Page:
St. Paul, Minn. (Sept. 8, 2016) – A Dallas jury recently awarded a verdict of more than a million dollars to a vocational nurse based upon her claims of sexual harassment and intentional infliction of emotional distress. While it appears that verdict will not ultimately be enforced – following a post-verdict settlement reached between the parties just minutes before the jury’s ruling that was smaller, yet still sizable – it is a warning sign for employers in terms of changing views on workplace bullying.
In this case, the employee bringing the lawsuit reported only three instances of yelling. At trial, she testified that on the three occasions, her physician supervisor screamed at her with raised arms and clenched fists, “Just shut up. Just shut up, I’m sick of you,” according to court documents. The employee reported this behavior to her human resources department and, shortly thereafter, she alleged that she was called by the physician for an after-hours meeting in his office, where he gave her a “demonstration” of what real screaming was to prove he had not screamed at her previously.
While it has yet to be seen whether these kinds of bullying cases will gain large-scale traction in courts across the country, a thematic message is becoming increasingly clear: The days of an aggressive boss who acts like a drill sergeant toward employees must come to an end. Understanding this concept in extreme situations should be relatively easy, but employers should also take care not to oversimplify what these troubling kinds of behaviors can entail. While the “yeller” is an easy bully to spot, other less aggressive behaviors can be less evident, but nonetheless equally troublesome, including:
- Use of profanity
- Targeting an employee with heightened and excessive criticism
- Holding employees to different standards
- Referring to employees by demeaning names or lesser titles
- Excluding employees from a lunch or team meeting
While these latter types of behaviors may not facially rise to the level of actionable discrimination or harassment, it is easy to see how they can quickly give rise to these kinds of legal claims if the employee can show that the bully treated others, outside of a protected class, more favorably. Likewise, given the rise of tort claims, we are likely to see more and more cases where the employer is held liable for these bullying claims.
If avoiding legal claims is not enough to persuade an employer to address these behaviors, bullying is shown to have a dramatic impact on workplace culture, employee health, and productivity. This type of culture can quickly tarnish a company’s reputation, cause additional absenteeism, and ultimately result in high rates of turnover – all ultimately affecting the bottom line. Indeed, workplace bullies affect the employees’ mental and physical health.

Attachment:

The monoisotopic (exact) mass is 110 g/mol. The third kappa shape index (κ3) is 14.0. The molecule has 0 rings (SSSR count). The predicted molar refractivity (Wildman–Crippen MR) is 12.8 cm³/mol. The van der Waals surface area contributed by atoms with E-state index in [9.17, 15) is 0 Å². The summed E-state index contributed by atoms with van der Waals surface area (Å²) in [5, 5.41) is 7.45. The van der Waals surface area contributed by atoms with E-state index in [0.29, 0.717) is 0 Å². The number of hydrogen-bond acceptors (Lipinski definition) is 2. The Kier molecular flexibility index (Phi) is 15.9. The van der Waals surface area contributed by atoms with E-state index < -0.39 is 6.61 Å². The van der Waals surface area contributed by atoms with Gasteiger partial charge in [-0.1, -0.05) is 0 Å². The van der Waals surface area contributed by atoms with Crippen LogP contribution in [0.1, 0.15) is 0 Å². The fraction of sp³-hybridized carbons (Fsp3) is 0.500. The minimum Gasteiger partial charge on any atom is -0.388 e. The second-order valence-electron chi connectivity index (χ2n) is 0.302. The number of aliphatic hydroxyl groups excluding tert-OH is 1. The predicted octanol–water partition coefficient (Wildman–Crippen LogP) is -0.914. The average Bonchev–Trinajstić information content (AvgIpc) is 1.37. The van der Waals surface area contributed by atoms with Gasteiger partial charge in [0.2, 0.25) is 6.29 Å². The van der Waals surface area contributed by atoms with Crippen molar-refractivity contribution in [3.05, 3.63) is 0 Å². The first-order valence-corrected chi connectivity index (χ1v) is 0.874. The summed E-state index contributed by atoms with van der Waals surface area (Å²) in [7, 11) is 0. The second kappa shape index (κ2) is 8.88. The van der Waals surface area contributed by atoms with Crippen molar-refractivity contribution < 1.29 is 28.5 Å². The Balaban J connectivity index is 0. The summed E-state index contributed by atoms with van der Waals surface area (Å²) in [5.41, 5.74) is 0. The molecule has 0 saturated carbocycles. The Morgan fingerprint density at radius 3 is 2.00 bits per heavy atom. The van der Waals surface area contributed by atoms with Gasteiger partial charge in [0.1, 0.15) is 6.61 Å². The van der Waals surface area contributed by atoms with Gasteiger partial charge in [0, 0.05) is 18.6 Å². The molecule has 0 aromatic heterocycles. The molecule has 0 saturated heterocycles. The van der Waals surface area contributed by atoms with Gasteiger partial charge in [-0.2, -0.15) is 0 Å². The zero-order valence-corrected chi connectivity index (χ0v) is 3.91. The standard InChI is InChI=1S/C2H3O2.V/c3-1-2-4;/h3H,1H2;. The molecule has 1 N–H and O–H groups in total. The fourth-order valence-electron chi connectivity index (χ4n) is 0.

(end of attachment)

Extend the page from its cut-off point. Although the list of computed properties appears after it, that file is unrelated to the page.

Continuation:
What can employers do?
1. Have a policy
Employers often have code of conduct policies in addition to policies prohibiting harassment and discrimination. Managers must lead by example and neither create nor allow a toxic environment. Offenders must be counseled and disciplined so that employees know inappropriate behavior will not be tolerated. If employers do not step in, they are in some ways sending a message by default to employees that this toxic behavior is at least allowed and potentially even supported.
Sometimes employers brush off employee complaints citing over-sensitivity or failure to accept constructive criticism. However, employers should be mindful of these complaints to ensure that these behaviors are not going too far or that the behaviors are being applied equally. Employers may also be hesitant to address these behaviors with rainmakers or key employees. However, this hesitancy is at the employer’s own peril.
2. Hold interactive training sessions
Training conducted by having employees click through an emailed PowerPoint is much different than sitting in a room with other employees and having hard conversations regarding different perspectives on workplace conduct. Consider having a professional trainer or attorney come in to train managers on appropriate conduct. Sometimes having an outsider come in makes it easier for managers to identify issues and role play, as opposed to doing so with the person they see every morning at the water cooler.
3. Promote a culture of inclusion
As the saying goes, “life is short.” Extensive research shows that when workers feel continuously accepted, respected, appreciated, encouraged, empowered, and valued, they are more productive and speak highly of their employers. Reducing office bullying is an important first step in the process of creating a culture of inclusion for all. Employers should want their employees to think of work more than just “not horrible,” but rather a positive and respectful environment.
This regulatory update is not intended to be exhaustive nor should any discussion or opinions be construed as legal advice. Readers should contact legal counsel for legal advice. Content provided by our professional consulting partners at Synergy Human Resources.